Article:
SYDNEY — Academy award-winning Australian actress Cate Blanchett has crossed into virtual reality, acting as the voice for the digital assistant at the frontline of the federal government’s National Disability Insurance Scheme.
National Disability Insurance Agency deputy chief Louise Glanville said that virtual assistant Nadia would initially provide answers to common questions but over time would develop capabilities to answer more complex enquiries.
“The more interactions she has with people, the more her knowledge bank will grow,” said Glanville.
“She can speak, write and chat online and has been designed to meet international accessibility guidelines. She can already understand thousands of questions put to her, and will answer with clear and simple responses.”
Blanchett, in a ‘making of’ video for Nadia, said that the virtual assistant had the potential to develop into “something very exciting, but also very important”.
“I’ve had disability very close to me and my family, and the idea of having greater direct access for people across the range of disabilities – I was very excited by that idea.
“[Nadia is] a much more democratic and empowering way to deliver a service so people can just get on with their lives and be who they are. The liberating potential of this is really astonishing.”
Nadia, developed by New Zealand artificial intelligence startup Soul Machines, has both a voice component and an avatar that responds with verbal answers as well as feeding back facial expressions.
“We’ve been really looking at the power of the human face as really a new type of human-computer interface,” said Soul Machines chief Dr Mark Sagar, who has worked on Spiderman 2, King Kong and Avatar and has himself won two Oscars for scientific and technological achievements.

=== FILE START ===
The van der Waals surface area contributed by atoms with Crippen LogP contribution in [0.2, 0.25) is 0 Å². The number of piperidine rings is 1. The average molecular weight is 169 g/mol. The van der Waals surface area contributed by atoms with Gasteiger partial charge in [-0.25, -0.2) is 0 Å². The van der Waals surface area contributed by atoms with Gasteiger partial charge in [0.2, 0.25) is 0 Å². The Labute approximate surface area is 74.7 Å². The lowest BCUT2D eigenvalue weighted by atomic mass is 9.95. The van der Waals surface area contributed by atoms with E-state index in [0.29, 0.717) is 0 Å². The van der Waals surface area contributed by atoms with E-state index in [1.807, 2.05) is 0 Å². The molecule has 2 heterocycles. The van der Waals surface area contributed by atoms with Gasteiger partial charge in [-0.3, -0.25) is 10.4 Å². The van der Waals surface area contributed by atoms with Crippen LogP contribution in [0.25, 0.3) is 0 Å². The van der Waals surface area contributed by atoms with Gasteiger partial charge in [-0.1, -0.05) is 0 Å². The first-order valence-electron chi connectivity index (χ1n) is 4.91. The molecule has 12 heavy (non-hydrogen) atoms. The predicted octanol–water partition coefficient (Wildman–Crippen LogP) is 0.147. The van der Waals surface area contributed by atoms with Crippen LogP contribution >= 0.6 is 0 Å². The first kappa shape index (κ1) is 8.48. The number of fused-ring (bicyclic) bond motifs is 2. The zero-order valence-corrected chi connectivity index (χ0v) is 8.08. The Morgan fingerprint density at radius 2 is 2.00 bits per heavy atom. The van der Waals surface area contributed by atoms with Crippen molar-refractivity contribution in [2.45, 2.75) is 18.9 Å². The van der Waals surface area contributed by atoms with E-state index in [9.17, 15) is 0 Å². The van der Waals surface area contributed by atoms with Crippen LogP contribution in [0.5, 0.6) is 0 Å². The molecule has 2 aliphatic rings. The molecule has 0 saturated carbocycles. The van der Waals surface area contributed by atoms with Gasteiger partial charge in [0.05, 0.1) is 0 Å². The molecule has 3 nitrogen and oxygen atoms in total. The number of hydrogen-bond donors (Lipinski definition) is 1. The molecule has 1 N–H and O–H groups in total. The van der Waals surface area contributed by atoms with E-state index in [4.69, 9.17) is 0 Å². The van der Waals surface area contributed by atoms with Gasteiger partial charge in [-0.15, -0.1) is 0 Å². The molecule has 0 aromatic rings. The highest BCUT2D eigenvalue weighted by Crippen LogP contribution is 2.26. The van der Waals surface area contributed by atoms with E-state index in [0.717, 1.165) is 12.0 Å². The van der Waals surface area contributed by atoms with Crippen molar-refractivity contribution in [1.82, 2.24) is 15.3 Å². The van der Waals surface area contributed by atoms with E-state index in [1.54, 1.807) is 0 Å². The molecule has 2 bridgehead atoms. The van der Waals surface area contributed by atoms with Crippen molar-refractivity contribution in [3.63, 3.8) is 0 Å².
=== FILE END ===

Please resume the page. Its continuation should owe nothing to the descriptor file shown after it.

Blanchett said that Sagar’s involvement in the project had encouraged her to also take part.
“I heard that Mark Sagar, who’s an astonishing computer wizard, was developing the avatar. So I thought the authentic connection of the people who will be served by the NDIS and Nadia, and Mark’s incredible brain, was an exciting combination.”
Sagar said that Blanchett’s voice was ideal because it was easy to understand: “Cate’s voice has a natural warmth to it and it’s also very well enunciated.”
In November, Soul Machines raised $US7.5 million in series A funding, led by Horizons Ventures and Iconiq Capital.
The NDIS currently has 40,000 customers, but Nadia has the potential to reach 500,000 disabled Australians in the future.
The project, conducted by NDIA’s Digital Innovation Reference Group, brought together able-bodied and disabled contributors from many different industries, according to NDIA technology authority Marie Johnson.
“This is the bringing together of disability entrepreneurs, the best of the public service, the most brilliant scientists and Academy award winners – a scientific and creative effort that is really about a higher purpose for Australia,” she said.
Glanville said that the virtual assistant would be in a trial environment for a full year while it builds up its experience and knowledge base.
“It will take 12 months and a great deal of interactions with NDIS stakeholders for Nadia to become fully operational. The agency will hold information sessions to inform people how they can engage with and use Nadia over the next couple of months.”